The Deep (unfinished film)

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The Deep
Directed by Orson Welles
Produced by Orson Welles
Written by Orson Welles
Starring Michael Bryant
Laurence Harvey
Oja Kodar
Jeanne Moreau
Orson Welles
Cinematography Willy Kurant
Ivica Rajkovic
Release date
unreleased
Language English

The Deep is an unfinished film directed by Orson Welles, based on Charles Williams' novel Dead Calm (1963), which was later adapted as an eponymous 1989 film. Welles produced and wrote The Deep, as well as played the role of Russ Brewer opposite Jeanne Moreau and Laurence Harvey.

Welles worked on the film from 1966 to 1969. The film is incomplete; several major scenes were never shot, and portions of the soundtrack remain unrecorded. The original negative has been lost, and the film exists in two work prints, one in black and white and the other in color (the way the film was intended to be shown).[1]

Production[edit]

Welles intended the film to be a less personal, more commercially viable project than his past efforts, saying of The Deep: "My hope is that it won’t be an art-house movie. I hope it’s the kind of movie I enjoy seeing myself. I felt it was high time to show that we could make some money."[2] Nonetheless, Peter O'Toole recalls that he was approached by Welles to play the lead in the film and remembers The Deep as "a script that I thought was beautiful."[3]

The film was shot off the coast of Yugoslavia between 1966 and 1969. It was photographed in color by Belgian cinematographer Willy Kurant, who also shot The Immortal Story for Welles.[1]

The production was plagued by financial and technical problems. As work on the film became more sporadic and difficult, Welles became increasingly withdrawn.[1] Amongst the unshot scenes was an explosion that would have formed the film's climax.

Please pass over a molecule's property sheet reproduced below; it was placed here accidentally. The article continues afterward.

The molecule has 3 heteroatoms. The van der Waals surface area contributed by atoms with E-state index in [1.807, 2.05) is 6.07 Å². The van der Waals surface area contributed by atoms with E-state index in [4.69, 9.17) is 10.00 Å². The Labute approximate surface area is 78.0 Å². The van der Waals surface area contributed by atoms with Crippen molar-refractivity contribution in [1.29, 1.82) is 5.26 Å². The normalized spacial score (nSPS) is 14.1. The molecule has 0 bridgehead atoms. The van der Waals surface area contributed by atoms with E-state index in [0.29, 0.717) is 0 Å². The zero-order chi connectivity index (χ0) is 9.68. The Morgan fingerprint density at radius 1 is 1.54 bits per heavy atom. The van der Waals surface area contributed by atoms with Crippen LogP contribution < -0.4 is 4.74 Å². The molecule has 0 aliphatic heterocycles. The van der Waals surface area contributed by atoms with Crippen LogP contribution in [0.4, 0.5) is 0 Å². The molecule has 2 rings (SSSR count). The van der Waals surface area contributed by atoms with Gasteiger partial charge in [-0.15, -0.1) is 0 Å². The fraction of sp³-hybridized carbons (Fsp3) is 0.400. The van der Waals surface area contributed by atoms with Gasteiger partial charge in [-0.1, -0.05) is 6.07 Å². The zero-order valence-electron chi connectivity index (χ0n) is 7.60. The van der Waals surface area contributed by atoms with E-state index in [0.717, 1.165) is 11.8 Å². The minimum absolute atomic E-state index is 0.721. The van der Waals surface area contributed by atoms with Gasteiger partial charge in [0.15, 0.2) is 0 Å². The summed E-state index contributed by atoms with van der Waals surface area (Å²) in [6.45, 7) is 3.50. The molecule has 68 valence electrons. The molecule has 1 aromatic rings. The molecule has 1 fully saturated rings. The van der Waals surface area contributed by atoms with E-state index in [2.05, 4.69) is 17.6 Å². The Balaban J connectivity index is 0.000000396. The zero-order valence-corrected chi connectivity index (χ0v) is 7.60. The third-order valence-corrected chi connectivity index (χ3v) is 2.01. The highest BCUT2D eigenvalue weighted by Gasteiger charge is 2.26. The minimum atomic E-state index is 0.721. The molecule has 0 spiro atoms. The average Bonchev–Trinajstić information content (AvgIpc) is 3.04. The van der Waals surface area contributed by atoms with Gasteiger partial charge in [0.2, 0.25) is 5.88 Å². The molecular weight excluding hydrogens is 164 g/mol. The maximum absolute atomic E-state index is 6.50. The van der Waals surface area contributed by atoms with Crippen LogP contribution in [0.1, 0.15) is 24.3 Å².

Although the production was deeply troubled, many of the people involved have spoken highly of the film, including lead Jeanne Moreau, who in 2000 looked back on the film as "a fantastic experience",[1] noting that "the only disastrous thing was that later on, the film disappeared."[1]

Welles struggled to finish the film after production effectively halted in 1969. He edited trailers and short scenes to help secure financing, and at one point contacted Charlton Heston about recording voice-over narration.[1]

In 1973, the lead Laurence Harvey died, effectively ending any hope for Welles of finishing the picture. The novel Dead Calm was eventually adapted in 1989 as Nicole Kidman vehicle Dead Calm.

Existing versions[edit]

Because the original negative has been lost,[1] the only extant versions of the film are two work prints, one in color (as the film was meant to be shown), and the other in black and white. The Munich Film Museum later created a version using these elements.

Because production had never finished, the film never entered post-production, and therefore the surviving versions of the film feature no music, and they use rough audio which Welles planned on re-dubbing later. Welles even dubbed in some actor's lines himself while editing the film, and this can be heard in the current version. There are plans to "complete" the film using subtitles or intertitles to replace or explain the missing scenes.[1]

Footage from The Deep is included in the documentary Orson Welles: One-Man Band (1995), which is included as a bonus on the DVD release of Welles' mockumentary F for Fake.

References[edit]

  1. ^ a b c d e f g h French, Lawrence (January 27, 2007). "Notes on Orson Welles' THE DEEP". Wellesnet. Retrieved November 10, 2011. 
  2. ^ "Orson Welles: The Unknown". Harvard Film Archive. 2007. 
  3. ^ McBride, Joseph (2006). What Ever Happened to Orson Welles? A Portrait of an Independent Career. Lexington, Kentucky: University Press of Kentucky. p. 166. 

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